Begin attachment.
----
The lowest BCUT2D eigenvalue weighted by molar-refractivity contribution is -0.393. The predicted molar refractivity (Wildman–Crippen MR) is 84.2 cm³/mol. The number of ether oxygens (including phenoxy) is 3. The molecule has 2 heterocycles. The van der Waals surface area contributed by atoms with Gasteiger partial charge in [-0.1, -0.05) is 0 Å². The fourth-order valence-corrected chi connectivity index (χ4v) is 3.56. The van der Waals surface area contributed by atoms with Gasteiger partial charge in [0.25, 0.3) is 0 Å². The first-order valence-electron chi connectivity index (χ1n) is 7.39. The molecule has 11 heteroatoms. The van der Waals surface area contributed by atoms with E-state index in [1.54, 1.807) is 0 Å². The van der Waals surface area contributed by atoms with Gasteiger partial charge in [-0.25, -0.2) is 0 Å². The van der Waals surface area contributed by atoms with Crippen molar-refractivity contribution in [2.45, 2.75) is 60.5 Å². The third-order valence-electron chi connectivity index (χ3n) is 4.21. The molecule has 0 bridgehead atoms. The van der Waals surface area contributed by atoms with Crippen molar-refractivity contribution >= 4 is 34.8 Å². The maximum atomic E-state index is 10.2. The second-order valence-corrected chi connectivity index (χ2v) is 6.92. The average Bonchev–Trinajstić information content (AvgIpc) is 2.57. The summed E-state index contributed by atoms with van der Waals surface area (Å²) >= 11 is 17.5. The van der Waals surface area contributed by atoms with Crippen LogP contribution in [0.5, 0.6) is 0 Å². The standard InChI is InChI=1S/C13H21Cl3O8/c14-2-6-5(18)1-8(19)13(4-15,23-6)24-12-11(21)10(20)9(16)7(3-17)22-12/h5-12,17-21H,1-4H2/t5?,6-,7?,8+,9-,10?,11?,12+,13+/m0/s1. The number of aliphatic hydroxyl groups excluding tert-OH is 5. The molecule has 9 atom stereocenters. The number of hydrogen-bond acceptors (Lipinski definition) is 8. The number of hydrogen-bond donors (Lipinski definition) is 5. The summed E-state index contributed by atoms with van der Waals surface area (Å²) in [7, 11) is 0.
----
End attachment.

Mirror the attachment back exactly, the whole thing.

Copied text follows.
The lowest BCUT2D eigenvalue weighted by molar-refractivity contribution is -0.393. The predicted molar refractivity (Wildman–Crippen MR) is 84.2 cm³/mol. The number of ether oxygens (including phenoxy) is 3. The molecule has 2 heterocycles. The van der Waals surface area contributed by atoms with Gasteiger partial charge in [-0.1, -0.05) is 0 Å². The fourth-order valence-corrected chi connectivity index (χ4v) is 3.56. The van der Waals surface area contributed by atoms with Gasteiger partial charge in [0.25, 0.3) is 0 Å². The first-order valence-electron chi connectivity index (χ1n) is 7.39. The molecule has 11 heteroatoms. The van der Waals surface area contributed by atoms with E-state index in [1.54, 1.807) is 0 Å². The van der Waals surface area contributed by atoms with Gasteiger partial charge in [-0.25, -0.2) is 0 Å². The van der Waals surface area contributed by atoms with Crippen molar-refractivity contribution in [2.45, 2.75) is 60.5 Å². The third-order valence-electron chi connectivity index (χ3n) is 4.21. The molecule has 0 bridgehead atoms. The van der Waals surface area contributed by atoms with Crippen molar-refractivity contribution >= 4 is 34.8 Å². The maximum atomic E-state index is 10.2. The second-order valence-corrected chi connectivity index (χ2v) is 6.92. The average Bonchev–Trinajstić information content (AvgIpc) is 2.57. The summed E-state index contributed by atoms with van der Waals surface area (Å²) >= 11 is 17.5. The van der Waals surface area contributed by atoms with Crippen LogP contribution in [0.5, 0.6) is 0 Å². The standard InChI is InChI=1S/C13H21Cl3O8/c14-2-6-5(18)1-8(19)13(4-15,23-6)24-12-11(21)10(20)9(16)7(3-17)22-12/h5-12,17-21H,1-4H2/t5?,6-,7?,8+,9-,10?,11?,12+,13+/m0/s1. The number of aliphatic hydroxyl groups excluding tert-OH is 5. The molecule has 9 atom stereocenters. The number of hydrogen-bond acceptors (Lipinski definition) is 8. The number of hydrogen-bond donors (Lipinski definition) is 5. The summed E-state index contributed by atoms with van der Waals surface area (Å²) in [7, 11) is 0.